Urban Legends is a cross-platform initiative devoted to the curation and celebration of over three decades of urban music and culture. Launched just this year, it is Universal Music Group’s attempt to provide context around a retail product. Standing at the helm of this effort is Andre Torres, Vice President of Urban Catalogue at UMG. Offering classic albums in vinyl record form, Urban Legends is pulling on the heartstrings of its target demographic, while taking advantage of a bubbling market.
According to Billboard, vinyl sales hit a record high with over $14 million in revenue in 2017. It was the 12th straight year of growth in vinyl LP sales, making up 14% of all physical album sales. Retailers like Amazon, Urban Outfitters and Barnes & Noble have their hands in the pot as well, offering new and classic albums in vinyl format. Why shouldn’t an actual music entity join the party? Even if it’s focused on Hip-Hop & R&B, cornering the market for 13% of vinyl sales is a potentially brilliant move by Universal.
Torres’ task is to reintroduce the extensive catalog of material, owned by Universal, to the masses. By taking a hard look at the label’s intellectual property stretching across decades, he found a golden opportunity. Torres decided to redistribute countless hours of rare and unreleased albums, singles, remixes, photos, and video footage in a modern format, directly to the consumer.
“I imagined creating a platform that would utilize archived material to tell a story around the retail product, vinyl records.” he explains.
The eCommerce angle of Urban Legends offers some of the most classic material in rap history in deluxe vinyl packaging. This offer hinges on the emotions of consumers, and an undeniable retail trend. When new technology revolutionizes a cultural experience, we romanticize the experience in its prior form. Now that everything is digital, we miss the analogue ways of receiving music. Vinyls are a core component of that experience.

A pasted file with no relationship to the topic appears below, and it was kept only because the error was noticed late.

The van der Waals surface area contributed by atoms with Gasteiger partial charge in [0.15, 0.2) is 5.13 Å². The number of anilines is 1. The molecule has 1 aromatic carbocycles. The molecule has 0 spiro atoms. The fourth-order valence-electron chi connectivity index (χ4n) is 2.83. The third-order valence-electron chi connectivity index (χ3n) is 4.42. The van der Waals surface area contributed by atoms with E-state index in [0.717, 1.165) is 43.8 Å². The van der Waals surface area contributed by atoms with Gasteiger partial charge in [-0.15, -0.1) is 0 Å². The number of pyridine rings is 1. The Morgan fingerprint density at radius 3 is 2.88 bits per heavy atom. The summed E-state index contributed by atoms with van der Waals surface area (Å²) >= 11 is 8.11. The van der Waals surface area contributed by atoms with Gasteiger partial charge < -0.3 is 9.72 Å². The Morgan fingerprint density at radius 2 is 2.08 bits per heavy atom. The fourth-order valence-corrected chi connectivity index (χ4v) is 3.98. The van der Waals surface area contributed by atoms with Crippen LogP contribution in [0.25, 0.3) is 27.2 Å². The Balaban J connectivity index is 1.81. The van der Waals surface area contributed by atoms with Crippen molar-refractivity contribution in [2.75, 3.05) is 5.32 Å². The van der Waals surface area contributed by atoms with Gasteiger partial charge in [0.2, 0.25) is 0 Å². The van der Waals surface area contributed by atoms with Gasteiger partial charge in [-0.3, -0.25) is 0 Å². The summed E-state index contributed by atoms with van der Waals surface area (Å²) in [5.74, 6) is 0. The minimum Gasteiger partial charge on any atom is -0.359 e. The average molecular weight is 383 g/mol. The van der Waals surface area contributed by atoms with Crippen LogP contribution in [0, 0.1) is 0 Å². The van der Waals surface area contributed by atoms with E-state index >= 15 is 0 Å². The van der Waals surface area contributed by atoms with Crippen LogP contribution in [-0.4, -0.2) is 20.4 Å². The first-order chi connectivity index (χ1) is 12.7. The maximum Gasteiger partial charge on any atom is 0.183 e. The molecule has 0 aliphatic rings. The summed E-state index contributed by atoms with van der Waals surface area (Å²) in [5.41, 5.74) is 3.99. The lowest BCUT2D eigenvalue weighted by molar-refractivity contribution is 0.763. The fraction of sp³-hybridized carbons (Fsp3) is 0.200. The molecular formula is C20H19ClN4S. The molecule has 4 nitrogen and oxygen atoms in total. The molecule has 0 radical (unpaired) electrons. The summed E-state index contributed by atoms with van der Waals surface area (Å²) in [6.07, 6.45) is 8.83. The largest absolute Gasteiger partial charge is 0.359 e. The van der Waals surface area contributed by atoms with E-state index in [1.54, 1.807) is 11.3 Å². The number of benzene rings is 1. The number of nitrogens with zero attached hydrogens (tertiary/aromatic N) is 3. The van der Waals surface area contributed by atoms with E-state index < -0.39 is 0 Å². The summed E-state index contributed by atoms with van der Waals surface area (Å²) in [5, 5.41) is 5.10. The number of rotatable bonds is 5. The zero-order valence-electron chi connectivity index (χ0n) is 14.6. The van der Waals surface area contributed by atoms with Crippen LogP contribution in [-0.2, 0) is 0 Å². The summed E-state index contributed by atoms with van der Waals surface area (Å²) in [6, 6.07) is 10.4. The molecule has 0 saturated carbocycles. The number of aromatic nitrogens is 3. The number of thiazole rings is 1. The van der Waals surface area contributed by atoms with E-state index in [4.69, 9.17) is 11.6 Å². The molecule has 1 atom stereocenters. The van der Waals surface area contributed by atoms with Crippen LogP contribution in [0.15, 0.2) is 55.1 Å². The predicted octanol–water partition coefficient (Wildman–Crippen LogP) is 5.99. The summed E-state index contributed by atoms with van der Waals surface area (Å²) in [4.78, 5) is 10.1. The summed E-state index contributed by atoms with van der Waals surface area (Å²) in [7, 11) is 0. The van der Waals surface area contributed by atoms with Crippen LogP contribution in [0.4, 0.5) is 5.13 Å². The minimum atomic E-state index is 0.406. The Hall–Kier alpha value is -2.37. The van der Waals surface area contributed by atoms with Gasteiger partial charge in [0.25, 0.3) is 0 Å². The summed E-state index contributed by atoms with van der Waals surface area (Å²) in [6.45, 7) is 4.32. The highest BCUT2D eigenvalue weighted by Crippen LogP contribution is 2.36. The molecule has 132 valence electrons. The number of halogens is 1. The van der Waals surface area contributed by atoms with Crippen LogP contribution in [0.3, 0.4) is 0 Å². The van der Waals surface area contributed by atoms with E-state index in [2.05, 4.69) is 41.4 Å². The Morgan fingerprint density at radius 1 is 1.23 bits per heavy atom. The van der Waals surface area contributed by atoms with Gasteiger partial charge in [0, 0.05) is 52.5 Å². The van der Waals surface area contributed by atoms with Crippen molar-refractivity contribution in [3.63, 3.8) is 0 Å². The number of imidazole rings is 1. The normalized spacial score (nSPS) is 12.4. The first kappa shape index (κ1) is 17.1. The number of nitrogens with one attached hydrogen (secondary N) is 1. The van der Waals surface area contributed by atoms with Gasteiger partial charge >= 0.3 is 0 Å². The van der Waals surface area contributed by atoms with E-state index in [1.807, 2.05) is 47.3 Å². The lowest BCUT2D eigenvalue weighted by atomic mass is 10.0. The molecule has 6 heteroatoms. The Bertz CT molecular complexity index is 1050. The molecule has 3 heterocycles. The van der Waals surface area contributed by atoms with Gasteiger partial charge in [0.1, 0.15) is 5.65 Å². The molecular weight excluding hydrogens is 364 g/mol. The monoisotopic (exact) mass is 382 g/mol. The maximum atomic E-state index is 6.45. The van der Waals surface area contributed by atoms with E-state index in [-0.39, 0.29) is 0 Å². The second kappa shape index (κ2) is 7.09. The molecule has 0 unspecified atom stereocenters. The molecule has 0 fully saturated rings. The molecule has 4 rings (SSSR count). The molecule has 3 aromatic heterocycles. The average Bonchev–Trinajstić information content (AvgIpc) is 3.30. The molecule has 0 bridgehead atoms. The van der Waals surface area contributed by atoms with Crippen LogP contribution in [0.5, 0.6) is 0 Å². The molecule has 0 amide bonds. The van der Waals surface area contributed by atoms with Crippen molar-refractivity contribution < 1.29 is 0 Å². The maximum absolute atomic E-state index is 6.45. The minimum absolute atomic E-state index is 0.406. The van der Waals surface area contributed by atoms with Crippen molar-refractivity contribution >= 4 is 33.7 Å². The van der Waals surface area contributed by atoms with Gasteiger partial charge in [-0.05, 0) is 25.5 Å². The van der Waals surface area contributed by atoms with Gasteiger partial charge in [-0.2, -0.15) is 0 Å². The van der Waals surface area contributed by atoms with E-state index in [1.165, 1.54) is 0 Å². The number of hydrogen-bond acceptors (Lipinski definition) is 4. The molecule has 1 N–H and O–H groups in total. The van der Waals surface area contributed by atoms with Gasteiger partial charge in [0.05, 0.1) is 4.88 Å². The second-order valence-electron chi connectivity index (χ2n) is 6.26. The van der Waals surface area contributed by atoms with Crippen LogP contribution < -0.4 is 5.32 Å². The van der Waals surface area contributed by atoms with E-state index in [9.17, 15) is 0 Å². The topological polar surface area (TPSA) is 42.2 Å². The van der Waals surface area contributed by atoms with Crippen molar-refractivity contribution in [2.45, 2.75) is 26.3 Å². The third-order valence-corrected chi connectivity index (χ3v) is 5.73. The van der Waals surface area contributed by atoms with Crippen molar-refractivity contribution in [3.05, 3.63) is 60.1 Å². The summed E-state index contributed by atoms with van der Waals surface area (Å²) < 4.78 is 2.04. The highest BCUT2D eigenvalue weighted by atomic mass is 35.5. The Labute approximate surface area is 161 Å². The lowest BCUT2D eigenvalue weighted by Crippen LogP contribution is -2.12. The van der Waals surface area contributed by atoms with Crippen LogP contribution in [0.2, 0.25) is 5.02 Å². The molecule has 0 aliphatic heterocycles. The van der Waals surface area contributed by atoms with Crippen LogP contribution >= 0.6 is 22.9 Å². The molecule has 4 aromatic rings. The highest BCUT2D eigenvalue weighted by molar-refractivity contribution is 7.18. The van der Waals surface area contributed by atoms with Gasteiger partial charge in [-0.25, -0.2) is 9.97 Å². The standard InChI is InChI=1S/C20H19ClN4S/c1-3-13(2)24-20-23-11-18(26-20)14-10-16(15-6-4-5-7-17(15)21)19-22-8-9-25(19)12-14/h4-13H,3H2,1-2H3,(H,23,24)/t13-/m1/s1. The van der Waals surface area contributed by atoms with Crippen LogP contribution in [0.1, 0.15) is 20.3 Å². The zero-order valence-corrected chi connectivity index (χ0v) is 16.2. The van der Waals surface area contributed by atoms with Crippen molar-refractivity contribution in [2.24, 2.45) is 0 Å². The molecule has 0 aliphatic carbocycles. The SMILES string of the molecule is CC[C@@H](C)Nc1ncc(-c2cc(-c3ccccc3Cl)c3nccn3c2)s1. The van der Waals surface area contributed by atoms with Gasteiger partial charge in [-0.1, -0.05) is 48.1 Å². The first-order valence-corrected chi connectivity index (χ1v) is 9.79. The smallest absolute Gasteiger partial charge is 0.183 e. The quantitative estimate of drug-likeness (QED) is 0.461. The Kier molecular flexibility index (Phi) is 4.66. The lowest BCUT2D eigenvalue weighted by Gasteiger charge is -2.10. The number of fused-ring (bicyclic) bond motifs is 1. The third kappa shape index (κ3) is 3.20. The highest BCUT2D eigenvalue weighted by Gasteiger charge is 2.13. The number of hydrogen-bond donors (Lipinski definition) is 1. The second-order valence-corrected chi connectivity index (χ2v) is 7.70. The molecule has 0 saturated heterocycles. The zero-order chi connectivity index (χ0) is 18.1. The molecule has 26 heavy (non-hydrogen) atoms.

In 2018, U.S. vinyl album sales have already grown by 19%, according to Nielsen. Obviously, the demand is there, the hard part is cutting through the internet noise to get the attention of potential consumers. Urban Legends accomplishes this by sticking to an editorial calendar of musical milestones and anniversary’s that compliment products available for sale.
This has come to fruition through efforts like the Legacy of The Carter III campaign. To commemorate the 10-year anniversary of the album’s release, Urban Legends crafted a campaign inviting today’s popular rappers to put their face on the cover and share anecdotes about how the album — and Wayne himself — influenced their sound. It was an effort to showcase The Carter III as the blueprint to the current musical landscape we see and hear today. The initiative was launched in collaboration with Spotify, seeing viral success. It all lent toward justifying the purchase of the album on vinyl through Urban Legends.
“There’s so much information, how do you cut through the chatter?” says Torres. “If something is for sale, people should know why it’s important to purchase. Context is important. As a consumer, I love the backstory, the narrative of the product. People want to spend their money on something meaningful. Music is such a personal thing for consumers that they look at it as something meaningful. We understand how well narrative and ecommerce go together.”
Since its inception, black music has had to fight for historical preservation. In black culture, jazz and the blues became the bar for musicality and documentation of the black experience. Older generations revel in the nostalgia brought on by our oldest forms of music. Now that hip-hop has turned 45, that same nostalgia lives in the fans who grew up with it.
“Those people are older with expendable income and they are able to buy this stuff that they grew up with,” says Torres.
Torres is well-versed in hip-hop history, while submerging himself in the present state of the genre. It’s that mix of historical knowledge with an openness to the new school that makes Torres perfect for his role at Urban Legends. Cultural progress requires an intersection between past and present, where veteran wisdom can be shared in the same space as youthful foresight. In the case of Urban Legends, that intersection pairs priceless context with a $14 million-dollar product market.